Laura Ingraham Hosts Nativist Group Director To Push Debunked Immigration Myth
Radio host Laura Ingraham hosted the executive director of Progressives for Immigration Reform (PFIR), Leah Durant, to push the debunked myth that the immigration reform bill would hurt the African-American unemployment rate, despite studies which show the opposite is true.
On the June 4 edition of The Laura Ingraham Show, Ingraham introduced Durant as a "progressive" voice on the issue and not a "right-wing bomb thrower." Durant explained that her group is against the immigration bill because it would have "devastating consequences" on low-skilled workers, specifically in the black community:
However, Durant's organization is a pretty far cry from a "progressive" group. Progressives for Immigration Reform was set up as part of the John Tanton network of anti-immigrant nativists  after they failed to take over the Sierra Club, which the Southern Poverty Law Center called "greenwashing" -- a tactic used by nativist groups to appeal to environmentalists in order to mainstream their nativist viewpoints in a more respectable venue. In another attempt at "greenwashing" right-wing groups established  Progressives for Immigration Reform "as a purported group of 'liberals' " in the latest attempt "by nativist forces to appear as something they are not."
Imagine 2050, an organization that promotes a multiracial democracy, highlighted  some of PFIR's links to the anti-immigrant movement, including the fact that nativist  Roy Beck, head of NumbersUSA, helped recruit the executive director of PFIR. In addition, several of the group's members, including Durant, have close ties to Tanton's other groups such as the Federation for American Immigration Reform  and the Center for Immigration Studies  -- groups labeled nativist  by the Southern Poverty Law Center.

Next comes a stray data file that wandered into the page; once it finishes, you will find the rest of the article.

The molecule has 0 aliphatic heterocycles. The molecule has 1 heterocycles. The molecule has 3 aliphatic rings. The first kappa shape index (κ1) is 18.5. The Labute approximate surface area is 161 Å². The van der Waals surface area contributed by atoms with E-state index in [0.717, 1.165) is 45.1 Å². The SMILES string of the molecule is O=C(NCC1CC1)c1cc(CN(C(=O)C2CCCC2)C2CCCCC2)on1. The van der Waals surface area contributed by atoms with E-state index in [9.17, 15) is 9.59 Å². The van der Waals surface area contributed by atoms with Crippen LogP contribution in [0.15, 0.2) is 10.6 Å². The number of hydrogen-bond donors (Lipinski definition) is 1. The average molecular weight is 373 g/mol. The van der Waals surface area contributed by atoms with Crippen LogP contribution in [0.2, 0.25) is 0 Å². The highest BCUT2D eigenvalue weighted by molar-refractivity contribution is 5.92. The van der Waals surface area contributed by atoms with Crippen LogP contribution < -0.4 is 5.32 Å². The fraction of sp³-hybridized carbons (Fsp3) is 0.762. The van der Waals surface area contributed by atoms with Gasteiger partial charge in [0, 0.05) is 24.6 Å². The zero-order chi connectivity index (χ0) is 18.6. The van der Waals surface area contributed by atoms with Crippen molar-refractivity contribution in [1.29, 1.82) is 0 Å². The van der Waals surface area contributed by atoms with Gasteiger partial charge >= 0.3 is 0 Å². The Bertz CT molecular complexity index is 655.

In fact, as the Anti-Defamation League pointed out , at a recent conference run by PFIR, several notable anti-immigrant nativists were in attendance, including VDARE's Peter Brimelow , Wayne Lutton, editor  of The Social Contract, an anti-immigrant pro-white publication, and K.C. McAlpin, president of U.S., Inc. who once defended  banning Muslim immigrants as similar to banning communists or Nazis in the past.
While the group's ties are problematic enough, the claim that immigration would hurt African-Americans' job prospects is also false and has been called  a "pernicious myth" by Daniel Griswold of the Cato Institute. Several comprehensive studies  have shown that there is no evidence to support the claim. In fact, wages for native-born Americans tend to increase  as a result of immigration -- including one estimate  which found that due to immigration native-born African-American workers saw a wage increase of .4 percent from 1994 to 2007.